Dreams, Lessons, Friendship, Hope.
Each year The Moth invites one brave teenager to share a personal story on our main stage in New York City. They share the stage with celebrated writers and performers, which would be intimidating for someone twice their age. Last year, that teen was Tavar McKenzie. From our first telephone call she blew me away with her intelligence and warmth. A lot of teens we meet want to talk about forgetting their first homework or missing the bus, but Tavar insisted on a much more challenging subject. Last April, in front of a crowd of 300 people, she took The Moth stage by storm with a fierceness that first broke our hearts, then made them cheer. Tavar is a true rock star and we feel so honoured to have met her at the beginning of her journey. We can’t wait to see how high she’s going to fly.
– Catherine Burns, Artistic Director, The Moth NYC
As I stood on the stage, I heard my heart beat through the microphone. Maybe I knew what this story would entail. After I told my story, Amanda Serda would have touched not only my life, but also the lives of many others. As my mouth began to move and the words spilled out, the audience disappeared before my eyes. I was no longer fifteen years old in the Players Club on Gramercy Park in New York. Instead I was in my living room where my nightmare began.
I was sitting in my living room watching television when I overheard my mother talking to my best friend’s mother in the kitchen. All I can say now is that they kept repeating the word cancer over and over again, as well as my best friend’s name. I had no idea what this word they kept repeating meant. Since I was a computer freak I decided to Google cancer. I ended up spelling the word wrong, but soon the correct spelling came up with images: images of body bags, body parts being eaten away by god knows what. Before I knew it, tears began to fall.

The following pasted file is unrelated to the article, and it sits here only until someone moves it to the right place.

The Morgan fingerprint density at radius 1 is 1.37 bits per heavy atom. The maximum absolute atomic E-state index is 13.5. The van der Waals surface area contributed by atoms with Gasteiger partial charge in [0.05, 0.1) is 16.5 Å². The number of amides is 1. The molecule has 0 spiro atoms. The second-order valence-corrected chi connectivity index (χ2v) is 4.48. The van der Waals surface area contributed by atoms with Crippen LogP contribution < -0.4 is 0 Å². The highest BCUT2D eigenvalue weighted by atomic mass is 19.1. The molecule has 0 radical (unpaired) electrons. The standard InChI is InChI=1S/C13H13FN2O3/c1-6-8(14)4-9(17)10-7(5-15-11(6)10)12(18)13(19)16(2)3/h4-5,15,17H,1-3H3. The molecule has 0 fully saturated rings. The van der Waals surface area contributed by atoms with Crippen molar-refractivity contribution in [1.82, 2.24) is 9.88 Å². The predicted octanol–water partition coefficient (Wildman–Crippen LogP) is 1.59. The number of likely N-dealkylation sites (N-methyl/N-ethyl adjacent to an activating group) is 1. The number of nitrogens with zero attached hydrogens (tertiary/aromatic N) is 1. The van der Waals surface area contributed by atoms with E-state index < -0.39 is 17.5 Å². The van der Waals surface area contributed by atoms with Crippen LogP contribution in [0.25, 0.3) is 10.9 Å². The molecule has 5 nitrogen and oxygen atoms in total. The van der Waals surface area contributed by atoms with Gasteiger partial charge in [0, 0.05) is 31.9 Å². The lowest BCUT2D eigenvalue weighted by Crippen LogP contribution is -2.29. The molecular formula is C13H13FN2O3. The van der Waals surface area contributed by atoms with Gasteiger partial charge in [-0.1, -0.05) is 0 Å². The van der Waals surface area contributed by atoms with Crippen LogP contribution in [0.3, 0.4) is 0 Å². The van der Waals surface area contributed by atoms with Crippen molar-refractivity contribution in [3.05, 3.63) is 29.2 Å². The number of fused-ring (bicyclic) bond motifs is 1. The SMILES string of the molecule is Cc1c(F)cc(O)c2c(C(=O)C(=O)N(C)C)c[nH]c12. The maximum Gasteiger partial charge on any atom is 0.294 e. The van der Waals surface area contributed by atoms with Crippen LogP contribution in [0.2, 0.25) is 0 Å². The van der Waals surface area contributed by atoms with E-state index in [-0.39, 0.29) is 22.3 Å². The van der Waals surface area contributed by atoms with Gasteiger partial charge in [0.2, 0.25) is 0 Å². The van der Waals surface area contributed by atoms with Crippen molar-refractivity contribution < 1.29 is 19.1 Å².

The audience veered back into sight. I lost my train of thought, but then I looked down at a small table near the stage, where a group of magnificent human beings from The Moth and from my life sat. They all gave me a warm smile, which indicated everything was going to be all right. I started to think about how Amanda and I first met. As a child I was told that life was a joyful place. As years passed I came to my own conclusions: life is surrounded by death, and death is full of fear, which lives inside almost everyone. As children we dream about life and how we would like to live in this world. But what happens when you see life taken away from your best friend at a young age? Do dreams still live within or do they also die? My experiences led to great things, but still I’ve had a lot taken away from me.
As a child I was not always fortunate in finding friends. I was the outcast, the fat girl, and I wished things could change. One day my wish came true. In my second grade classroom where my classmates were making their usual jokes at my expense, for the first time someone stood up for me in a way that amazes me to this day. I would have never thought that a person outside my home and in my age group would stick up for me. Amanda Serda pulled herself up and said, ‘You have to like her, ‘cause my mother said that’s the only reason why boys pick on girls.’ This act of kindness surprised me for several reasons. First was the fact that Amanda Serda was one of the pretty girls in school, one of the ones who received all of the Valentine’s Day cards from the boys in the class, and I was the girl who never got one unless the teacher felt bad for me. In that moment I knew she was different, and I felt a strong desire to become close to her.